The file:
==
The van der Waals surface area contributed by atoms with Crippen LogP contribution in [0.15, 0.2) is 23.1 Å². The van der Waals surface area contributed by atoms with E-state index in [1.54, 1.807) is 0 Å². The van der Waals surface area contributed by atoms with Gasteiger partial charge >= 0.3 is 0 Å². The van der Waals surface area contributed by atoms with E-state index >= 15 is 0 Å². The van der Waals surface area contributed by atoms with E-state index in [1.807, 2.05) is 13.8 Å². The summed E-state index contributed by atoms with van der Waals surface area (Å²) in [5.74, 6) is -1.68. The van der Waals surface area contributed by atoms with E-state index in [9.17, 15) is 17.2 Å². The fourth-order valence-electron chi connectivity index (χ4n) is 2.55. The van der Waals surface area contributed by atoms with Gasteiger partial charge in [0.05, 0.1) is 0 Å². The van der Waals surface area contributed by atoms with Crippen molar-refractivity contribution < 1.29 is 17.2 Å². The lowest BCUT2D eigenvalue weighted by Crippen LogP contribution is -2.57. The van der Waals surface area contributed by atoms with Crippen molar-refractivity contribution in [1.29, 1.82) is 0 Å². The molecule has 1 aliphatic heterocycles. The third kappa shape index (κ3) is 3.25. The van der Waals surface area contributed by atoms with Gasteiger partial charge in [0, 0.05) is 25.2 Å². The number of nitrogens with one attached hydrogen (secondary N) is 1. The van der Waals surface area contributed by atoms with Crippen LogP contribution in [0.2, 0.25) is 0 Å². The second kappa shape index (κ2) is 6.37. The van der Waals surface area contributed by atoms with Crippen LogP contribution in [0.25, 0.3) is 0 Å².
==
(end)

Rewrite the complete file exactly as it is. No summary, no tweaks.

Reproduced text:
The van der Waals surface area contributed by atoms with Crippen LogP contribution in [0.15, 0.2) is 23.1 Å². The van der Waals surface area contributed by atoms with E-state index in [1.54, 1.807) is 0 Å². The van der Waals surface area contributed by atoms with Gasteiger partial charge >= 0.3 is 0 Å². The van der Waals surface area contributed by atoms with E-state index >= 15 is 0 Å². The van der Waals surface area contributed by atoms with E-state index in [1.807, 2.05) is 13.8 Å². The summed E-state index contributed by atoms with van der Waals surface area (Å²) in [5.74, 6) is -1.68. The van der Waals surface area contributed by atoms with E-state index in [9.17, 15) is 17.2 Å². The fourth-order valence-electron chi connectivity index (χ4n) is 2.55. The van der Waals surface area contributed by atoms with Gasteiger partial charge in [0.05, 0.1) is 0 Å². The van der Waals surface area contributed by atoms with Crippen molar-refractivity contribution < 1.29 is 17.2 Å². The lowest BCUT2D eigenvalue weighted by Crippen LogP contribution is -2.57. The van der Waals surface area contributed by atoms with Crippen molar-refractivity contribution in [1.29, 1.82) is 0 Å². The molecule has 1 aliphatic heterocycles. The third kappa shape index (κ3) is 3.25. The van der Waals surface area contributed by atoms with Gasteiger partial charge in [0, 0.05) is 25.2 Å². The number of nitrogens with one attached hydrogen (secondary N) is 1. The van der Waals surface area contributed by atoms with Crippen LogP contribution in [0.2, 0.25) is 0 Å². The second kappa shape index (κ2) is 6.37. The van der Waals surface area contributed by atoms with Crippen LogP contribution in [0.25, 0.3) is 0 Å².